“Why is old age not appreciated in so many ways? Because it bears the undeniable evidence of the end of this myth, that makes us want to return to our mother’s womb always to return with a young body.”
The pope said that when old age is seen from the correct perspective, it has “a unique beauty.”
“Old age is the condition granted to many of us in which the miracle of this birth from above can be intimately assimilated and rendered credible for the human community,” he reflected.
“It does not communicate a nostalgia for a birth in time, but of a love for our final destination. In this perspective, old age has a unique beauty — we are journeying toward the Eternal.”
He added: “No one can re-enter their mother’s womb, not even using its technological and consumeristic substitute. This is not wisdom; this is not a journey that has been accomplished; this is artificial. That would be sad, even if it were possible. The elderly person moves ahead; the elderly person journeys toward the final destination, towards God’s heaven; the elderly person journeys with the wisdom of lived experience.”
“Old age, therefore, is a special time of disassociating the future from the technocratic illusion of a biological and robotic survival, especially because it opens one to the tenderness of the creative and generative womb of God.”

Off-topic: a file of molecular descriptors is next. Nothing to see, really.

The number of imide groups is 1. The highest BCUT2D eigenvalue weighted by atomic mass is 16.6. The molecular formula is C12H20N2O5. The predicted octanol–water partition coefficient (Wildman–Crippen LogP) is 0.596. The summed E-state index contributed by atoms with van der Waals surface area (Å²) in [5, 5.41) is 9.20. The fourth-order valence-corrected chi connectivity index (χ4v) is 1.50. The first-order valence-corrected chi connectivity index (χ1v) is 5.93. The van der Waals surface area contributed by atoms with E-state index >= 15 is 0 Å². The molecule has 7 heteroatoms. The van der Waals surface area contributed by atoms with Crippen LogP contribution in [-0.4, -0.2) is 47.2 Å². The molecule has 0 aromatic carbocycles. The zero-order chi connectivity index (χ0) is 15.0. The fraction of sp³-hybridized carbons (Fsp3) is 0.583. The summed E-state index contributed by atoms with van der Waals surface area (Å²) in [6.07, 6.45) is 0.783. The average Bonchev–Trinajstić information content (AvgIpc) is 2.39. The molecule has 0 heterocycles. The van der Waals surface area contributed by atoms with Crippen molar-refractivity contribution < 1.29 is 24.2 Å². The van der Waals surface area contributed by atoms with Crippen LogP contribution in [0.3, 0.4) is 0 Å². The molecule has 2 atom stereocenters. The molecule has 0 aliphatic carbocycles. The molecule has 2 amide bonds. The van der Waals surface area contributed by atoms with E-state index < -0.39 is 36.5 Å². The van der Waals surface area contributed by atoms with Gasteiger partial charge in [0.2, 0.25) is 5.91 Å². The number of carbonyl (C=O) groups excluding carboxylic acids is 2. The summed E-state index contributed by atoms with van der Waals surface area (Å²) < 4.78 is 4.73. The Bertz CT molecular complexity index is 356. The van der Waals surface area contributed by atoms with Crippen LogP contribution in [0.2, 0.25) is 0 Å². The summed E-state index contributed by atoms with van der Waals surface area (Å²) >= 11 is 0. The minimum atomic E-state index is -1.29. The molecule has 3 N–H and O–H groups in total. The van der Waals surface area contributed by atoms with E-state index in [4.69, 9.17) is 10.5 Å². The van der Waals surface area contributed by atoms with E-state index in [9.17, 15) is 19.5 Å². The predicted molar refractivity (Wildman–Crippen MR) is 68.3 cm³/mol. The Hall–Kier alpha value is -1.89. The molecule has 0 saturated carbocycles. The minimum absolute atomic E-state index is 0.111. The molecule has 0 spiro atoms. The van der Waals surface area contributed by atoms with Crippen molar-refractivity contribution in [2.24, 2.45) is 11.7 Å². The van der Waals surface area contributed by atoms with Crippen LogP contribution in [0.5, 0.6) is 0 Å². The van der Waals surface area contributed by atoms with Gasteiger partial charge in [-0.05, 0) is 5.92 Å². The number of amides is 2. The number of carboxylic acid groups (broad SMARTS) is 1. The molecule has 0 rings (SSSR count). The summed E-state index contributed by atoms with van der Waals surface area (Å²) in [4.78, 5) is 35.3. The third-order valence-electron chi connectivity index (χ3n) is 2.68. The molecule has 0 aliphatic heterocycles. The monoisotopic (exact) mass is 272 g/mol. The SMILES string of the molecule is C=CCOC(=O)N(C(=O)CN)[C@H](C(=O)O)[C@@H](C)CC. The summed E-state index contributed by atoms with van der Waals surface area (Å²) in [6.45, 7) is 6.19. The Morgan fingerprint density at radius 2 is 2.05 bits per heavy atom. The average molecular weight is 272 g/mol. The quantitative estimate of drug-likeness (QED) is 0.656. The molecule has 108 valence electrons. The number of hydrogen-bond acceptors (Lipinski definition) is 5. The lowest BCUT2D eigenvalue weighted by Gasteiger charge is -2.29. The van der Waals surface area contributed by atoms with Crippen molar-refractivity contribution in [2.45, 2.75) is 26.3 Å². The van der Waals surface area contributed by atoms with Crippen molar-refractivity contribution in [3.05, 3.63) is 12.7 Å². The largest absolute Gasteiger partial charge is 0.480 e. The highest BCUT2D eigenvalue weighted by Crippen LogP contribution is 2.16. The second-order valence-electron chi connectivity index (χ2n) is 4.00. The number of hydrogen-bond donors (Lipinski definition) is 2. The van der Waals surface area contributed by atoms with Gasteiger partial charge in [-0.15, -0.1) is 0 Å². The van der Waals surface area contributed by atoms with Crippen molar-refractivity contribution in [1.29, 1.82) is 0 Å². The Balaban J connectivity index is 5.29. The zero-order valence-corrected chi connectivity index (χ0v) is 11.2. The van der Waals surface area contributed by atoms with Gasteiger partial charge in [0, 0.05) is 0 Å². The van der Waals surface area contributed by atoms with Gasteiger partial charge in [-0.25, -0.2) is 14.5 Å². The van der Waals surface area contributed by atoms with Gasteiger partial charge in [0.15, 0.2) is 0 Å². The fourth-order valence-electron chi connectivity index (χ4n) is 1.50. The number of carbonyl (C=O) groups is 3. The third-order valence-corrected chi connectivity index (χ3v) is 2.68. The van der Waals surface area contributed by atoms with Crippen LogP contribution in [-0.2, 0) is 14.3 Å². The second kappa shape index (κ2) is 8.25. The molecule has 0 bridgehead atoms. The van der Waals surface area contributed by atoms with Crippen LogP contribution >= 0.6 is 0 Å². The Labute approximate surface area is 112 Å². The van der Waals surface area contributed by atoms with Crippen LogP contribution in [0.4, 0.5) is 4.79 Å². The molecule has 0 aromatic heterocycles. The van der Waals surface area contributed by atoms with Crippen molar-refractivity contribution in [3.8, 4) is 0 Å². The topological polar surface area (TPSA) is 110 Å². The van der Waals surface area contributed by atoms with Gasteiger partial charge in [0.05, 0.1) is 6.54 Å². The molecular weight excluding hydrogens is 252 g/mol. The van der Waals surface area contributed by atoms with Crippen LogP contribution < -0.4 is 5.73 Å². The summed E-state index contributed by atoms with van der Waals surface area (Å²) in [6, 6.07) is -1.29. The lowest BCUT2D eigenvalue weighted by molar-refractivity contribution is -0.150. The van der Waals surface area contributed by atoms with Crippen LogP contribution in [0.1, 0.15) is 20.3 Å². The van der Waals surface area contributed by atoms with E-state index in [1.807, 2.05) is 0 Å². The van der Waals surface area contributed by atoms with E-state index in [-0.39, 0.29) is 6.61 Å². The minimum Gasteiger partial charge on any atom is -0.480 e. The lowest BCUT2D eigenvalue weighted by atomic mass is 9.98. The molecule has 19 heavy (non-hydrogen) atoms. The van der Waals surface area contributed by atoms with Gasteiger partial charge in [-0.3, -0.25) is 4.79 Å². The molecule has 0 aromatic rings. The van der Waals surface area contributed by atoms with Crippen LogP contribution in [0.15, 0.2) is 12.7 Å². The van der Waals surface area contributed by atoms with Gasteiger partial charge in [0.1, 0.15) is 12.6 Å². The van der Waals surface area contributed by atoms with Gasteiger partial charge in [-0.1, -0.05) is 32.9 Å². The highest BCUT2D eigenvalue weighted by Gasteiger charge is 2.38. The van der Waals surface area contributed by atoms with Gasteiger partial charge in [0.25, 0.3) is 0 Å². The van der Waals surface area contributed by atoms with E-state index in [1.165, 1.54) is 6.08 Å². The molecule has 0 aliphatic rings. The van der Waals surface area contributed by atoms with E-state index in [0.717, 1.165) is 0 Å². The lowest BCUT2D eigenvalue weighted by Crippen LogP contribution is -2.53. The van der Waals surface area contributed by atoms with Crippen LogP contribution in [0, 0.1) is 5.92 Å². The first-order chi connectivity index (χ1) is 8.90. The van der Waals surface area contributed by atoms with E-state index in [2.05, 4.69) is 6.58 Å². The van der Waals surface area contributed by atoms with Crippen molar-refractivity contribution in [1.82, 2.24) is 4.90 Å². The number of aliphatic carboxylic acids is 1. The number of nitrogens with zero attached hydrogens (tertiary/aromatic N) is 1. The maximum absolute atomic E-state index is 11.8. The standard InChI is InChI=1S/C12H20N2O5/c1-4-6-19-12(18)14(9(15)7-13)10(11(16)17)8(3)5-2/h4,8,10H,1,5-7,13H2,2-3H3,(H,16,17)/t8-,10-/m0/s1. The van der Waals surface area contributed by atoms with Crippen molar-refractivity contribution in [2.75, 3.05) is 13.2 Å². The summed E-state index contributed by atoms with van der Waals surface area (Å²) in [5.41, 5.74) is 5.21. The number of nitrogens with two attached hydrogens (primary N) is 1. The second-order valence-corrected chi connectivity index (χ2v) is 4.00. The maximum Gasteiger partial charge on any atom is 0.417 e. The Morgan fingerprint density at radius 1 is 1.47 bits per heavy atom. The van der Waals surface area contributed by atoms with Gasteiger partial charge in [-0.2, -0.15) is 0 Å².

Concluding his address, Pope Francis said that today’s “throwaway culture” mistakenly sought to “throw out the elderly.”
“The elderly are the messengers of the future, the elderly are the messengers of tenderness, the elderly are the messengers of the wisdom of lived experience. Let us move forward and watch the elderly,” he commented.
A summary of the pope’s catechesis was then read out in seven languages.
Addressing English-speaking Catholics, he said: “I greet the English-speaking pilgrims and visitors taking part in today’s Audience, especially those from England, the Philippines, and the United States of America.”
“I offer a special greeting to the many student groups present. Upon you and your families I invoke the joy and peace of our Lord Jesus Christ. God bless you!”
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Speaking to Polish pilgrims, the pope noted that June 8 is the anniversary of the canonization of the 14th-century Polish queen St. Jagwiga, which took place in 1997.
He said: “During her canonization, St. John Paul II recalled that through her work, Poland was united with Lithuania and Rus’. Entrust yourselves to her intercession, praying as she did at the foot of the Cross for peace in Europe. I bless you from my heart.”
Watch Pope Francis’ Full Catechesis Here: